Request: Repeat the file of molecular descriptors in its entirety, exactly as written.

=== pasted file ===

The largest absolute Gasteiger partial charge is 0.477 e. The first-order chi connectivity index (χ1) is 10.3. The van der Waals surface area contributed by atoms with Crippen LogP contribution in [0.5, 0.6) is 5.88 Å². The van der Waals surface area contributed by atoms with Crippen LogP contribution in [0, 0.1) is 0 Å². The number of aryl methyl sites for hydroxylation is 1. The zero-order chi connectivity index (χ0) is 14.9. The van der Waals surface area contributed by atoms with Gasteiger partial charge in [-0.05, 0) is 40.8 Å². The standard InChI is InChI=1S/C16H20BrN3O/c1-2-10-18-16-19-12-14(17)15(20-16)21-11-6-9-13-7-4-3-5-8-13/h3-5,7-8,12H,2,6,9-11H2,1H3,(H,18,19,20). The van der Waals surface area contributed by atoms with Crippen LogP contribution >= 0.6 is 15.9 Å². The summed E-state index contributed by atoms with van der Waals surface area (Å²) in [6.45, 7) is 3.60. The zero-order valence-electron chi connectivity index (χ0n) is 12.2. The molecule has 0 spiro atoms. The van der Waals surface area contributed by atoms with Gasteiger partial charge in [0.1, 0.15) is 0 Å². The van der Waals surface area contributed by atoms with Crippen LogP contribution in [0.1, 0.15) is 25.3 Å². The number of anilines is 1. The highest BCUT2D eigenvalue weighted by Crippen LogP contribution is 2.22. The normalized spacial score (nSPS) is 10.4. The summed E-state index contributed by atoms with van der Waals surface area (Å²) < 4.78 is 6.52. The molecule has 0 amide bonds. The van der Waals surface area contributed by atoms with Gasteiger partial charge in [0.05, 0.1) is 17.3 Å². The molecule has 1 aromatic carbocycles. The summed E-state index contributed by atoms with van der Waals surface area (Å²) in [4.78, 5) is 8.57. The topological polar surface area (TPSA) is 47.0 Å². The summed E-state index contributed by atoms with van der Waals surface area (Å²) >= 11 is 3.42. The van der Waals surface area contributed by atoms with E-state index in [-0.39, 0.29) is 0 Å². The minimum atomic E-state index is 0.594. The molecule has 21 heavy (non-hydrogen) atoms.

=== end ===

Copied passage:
The largest absolute Gasteiger partial charge is 0.477 e. The first-order chi connectivity index (χ1) is 10.3. The van der Waals surface area contributed by atoms with Crippen LogP contribution in [0.5, 0.6) is 5.88 Å². The van der Waals surface area contributed by atoms with Crippen LogP contribution in [0, 0.1) is 0 Å². The number of aryl methyl sites for hydroxylation is 1. The zero-order chi connectivity index (χ0) is 14.9. The van der Waals surface area contributed by atoms with Gasteiger partial charge in [-0.05, 0) is 40.8 Å². The standard InChI is InChI=1S/C16H20BrN3O/c1-2-10-18-16-19-12-14(17)15(20-16)21-11-6-9-13-7-4-3-5-8-13/h3-5,7-8,12H,2,6,9-11H2,1H3,(H,18,19,20). The van der Waals surface area contributed by atoms with Crippen LogP contribution >= 0.6 is 15.9 Å². The summed E-state index contributed by atoms with van der Waals surface area (Å²) in [6.45, 7) is 3.60. The zero-order valence-electron chi connectivity index (χ0n) is 12.2. The molecule has 0 spiro atoms. The van der Waals surface area contributed by atoms with Gasteiger partial charge in [0.1, 0.15) is 0 Å². The van der Waals surface area contributed by atoms with Crippen LogP contribution in [0.1, 0.15) is 25.3 Å². The number of anilines is 1. The highest BCUT2D eigenvalue weighted by Crippen LogP contribution is 2.22. The normalized spacial score (nSPS) is 10.4. The summed E-state index contributed by atoms with van der Waals surface area (Å²) < 4.78 is 6.52. The molecule has 0 amide bonds. The van der Waals surface area contributed by atoms with Gasteiger partial charge in [0.05, 0.1) is 17.3 Å². The molecule has 1 aromatic carbocycles. The summed E-state index contributed by atoms with van der Waals surface area (Å²) in [4.78, 5) is 8.57. The topological polar surface area (TPSA) is 47.0 Å². The summed E-state index contributed by atoms with van der Waals surface area (Å²) >= 11 is 3.42. The van der Waals surface area contributed by atoms with E-state index in [-0.39, 0.29) is 0 Å². The minimum atomic E-state index is 0.594. The molecule has 21 heavy (non-hydrogen) atoms.